Unfortunately, many spheres of society still struggle with the meaning of diversity, inclusion and equal opportunity – and it’s especially prominent in the workplace.
In a survey of more than 5,000 Britons, a staggering 65% of all ethnic minority participants experienced racial harassment in their workplace in the last five years, while 49% said they had been treated unfairly by their employer because of their race.
And in a separate survey of 3000 Britons, 57% of people from BAME groups felt they had to work harder to succeed in Britain because of their ethnicity, and 40% feel they earn less, or experience worse employment prospects, for the same reason.
These results are extremely concerning, considering that diversity should be especially celebrated and encouraged within the workplace. A number of studies have proven that diversity accelerates creativity and innovation, improves recruitment and retention of talent, and even boosts productivity. But let’s not forget that the benefits of diversity shouldn’t be the reason for its implementation/encouragement in the workplace, organisations should be recruiting and retaining talent based on skill and experience and should be creating equal opportunities for all.
It’s the responsibility of all organisations to learn and identify areas they can improve upon when it comes to diversity, inclusion and equality, and educate their workforce about the importance of it. Real change begins with education.
5 Ways to Educate your Employees on Diversity
Demonstrate your Values
It’s difficult to educate and gain the support of your workforce if key areas within your organisation fail to promote or align with the message and lesson you’re trying to get across. If diversity is low or non-existent in your leadership and top management teams, for example, educating your workforce on the importance of diversity will prove difficult. If you’re not demonstrating your values through the people you recruit and promote, you’ll struggle with implementing your diversity and inclusion strategies, and may even struggle to avoid sensitive incidents’.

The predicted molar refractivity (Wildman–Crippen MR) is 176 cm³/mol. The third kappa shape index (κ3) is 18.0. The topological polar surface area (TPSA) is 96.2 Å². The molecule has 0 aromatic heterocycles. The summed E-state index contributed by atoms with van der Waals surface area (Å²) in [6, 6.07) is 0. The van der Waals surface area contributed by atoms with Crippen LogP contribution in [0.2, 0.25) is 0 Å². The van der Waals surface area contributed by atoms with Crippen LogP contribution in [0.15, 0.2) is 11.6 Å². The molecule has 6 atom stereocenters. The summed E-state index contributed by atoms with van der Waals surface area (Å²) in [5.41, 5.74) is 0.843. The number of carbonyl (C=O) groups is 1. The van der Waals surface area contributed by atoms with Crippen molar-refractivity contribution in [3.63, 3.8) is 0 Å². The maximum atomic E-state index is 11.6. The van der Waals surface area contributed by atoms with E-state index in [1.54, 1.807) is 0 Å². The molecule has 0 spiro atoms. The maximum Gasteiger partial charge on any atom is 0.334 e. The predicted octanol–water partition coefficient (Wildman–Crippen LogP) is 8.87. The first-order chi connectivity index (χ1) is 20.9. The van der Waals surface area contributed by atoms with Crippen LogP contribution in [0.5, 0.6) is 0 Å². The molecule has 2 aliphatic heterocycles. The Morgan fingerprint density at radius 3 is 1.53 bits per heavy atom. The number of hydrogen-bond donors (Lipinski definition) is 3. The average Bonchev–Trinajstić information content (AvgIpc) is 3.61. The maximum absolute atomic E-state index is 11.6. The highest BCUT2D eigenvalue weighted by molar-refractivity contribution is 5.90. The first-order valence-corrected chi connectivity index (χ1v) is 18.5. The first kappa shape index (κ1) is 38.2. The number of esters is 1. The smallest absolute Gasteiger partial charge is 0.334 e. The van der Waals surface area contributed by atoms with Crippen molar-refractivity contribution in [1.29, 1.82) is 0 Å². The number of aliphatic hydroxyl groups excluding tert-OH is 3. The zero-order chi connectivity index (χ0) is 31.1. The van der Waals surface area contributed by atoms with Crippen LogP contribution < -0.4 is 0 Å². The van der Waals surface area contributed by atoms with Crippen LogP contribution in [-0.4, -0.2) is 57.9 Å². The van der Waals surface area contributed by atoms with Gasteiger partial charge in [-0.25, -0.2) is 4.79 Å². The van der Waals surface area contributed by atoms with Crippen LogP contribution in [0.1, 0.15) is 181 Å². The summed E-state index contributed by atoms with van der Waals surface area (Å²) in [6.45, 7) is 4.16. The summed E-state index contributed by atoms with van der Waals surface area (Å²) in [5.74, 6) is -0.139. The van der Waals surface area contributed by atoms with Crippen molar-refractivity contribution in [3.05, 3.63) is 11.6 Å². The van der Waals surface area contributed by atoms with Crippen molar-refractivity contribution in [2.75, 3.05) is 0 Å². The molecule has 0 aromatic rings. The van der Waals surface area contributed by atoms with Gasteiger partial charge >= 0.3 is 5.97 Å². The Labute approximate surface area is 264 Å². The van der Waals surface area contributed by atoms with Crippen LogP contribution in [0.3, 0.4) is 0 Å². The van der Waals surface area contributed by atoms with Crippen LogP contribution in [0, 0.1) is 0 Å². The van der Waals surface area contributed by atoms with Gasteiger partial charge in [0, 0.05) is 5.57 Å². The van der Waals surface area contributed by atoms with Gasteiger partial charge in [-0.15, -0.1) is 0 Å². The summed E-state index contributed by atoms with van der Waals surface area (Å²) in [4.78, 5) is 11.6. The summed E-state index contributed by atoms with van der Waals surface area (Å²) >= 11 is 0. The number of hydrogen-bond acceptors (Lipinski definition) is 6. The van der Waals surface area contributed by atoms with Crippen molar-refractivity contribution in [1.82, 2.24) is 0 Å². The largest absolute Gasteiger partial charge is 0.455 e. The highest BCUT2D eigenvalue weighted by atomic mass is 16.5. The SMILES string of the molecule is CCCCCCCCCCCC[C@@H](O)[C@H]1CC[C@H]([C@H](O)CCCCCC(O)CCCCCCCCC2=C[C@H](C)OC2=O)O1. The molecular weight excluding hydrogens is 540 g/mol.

Dismantle Unconscious Bias
Organisations shouldn’t have to try to be diverse; diversity should be ‘easy’ if their recruitment, retainment and promotion of talent is based on just that – talent. Unfortunately, though, it’s come to light that many organisations (and other areas of society) have been guilty of unconscious bias and are now being forced to quickly review and refine their approach to areas such as recruitment, amongst others. In this case, it’s crucial that teams susceptible to unconscious bias – or who are responsible for people-centric operations such as HR personnel, are trained to dismantle unconscious bias. Beyond this, it’s important they’re educated on the need and importance of diversity in the workplace, and their social responsibility to judge individuals based on their value-adding characteristics alone; such as skillset and expertise, experience, and cultural fit.
Train those in People-Centric Positions First
It’s important for the entire organisation to learn and understand the importance of diversity in the workplace, but those in people-centric positions such as leaders, management and HR personnel should be educated/trained first. This will accelerate the creation of diverse teams, and once again, help you to demonstrate your values for the rest of the organisation to acknowledge and learn from.
Celebrating diversity helps to create a particular workplace culture: one where diversity and inclusion are encouraged and valued. It works as a great educational ‘tool’, not only to demonstrate your values as an organisation but for people to learn from each other through communication and perhaps even demonstration. Beyond this, celebrating diversity makes every single person, regardless of race, culture or background, feel valued and acknowledged.
If you’re serious about being better; driving change, creating equal opportunity in your workplace and changing society, you need to remain proactive in the fight. Training is not a once-off initiative, and verbally expressing your views and values is not enough either.
Educating yourself on your people, their needs, your shortfalls and finding ways to improve is a full-time commitment. Training the workforce should also be consistent and the approach to training should be refined regularly based on what you learn. Addressing discrimination and unconscious bias is yet another full-time commitment – it should not be forgotten about – it should be part of your core priorities as an organisation.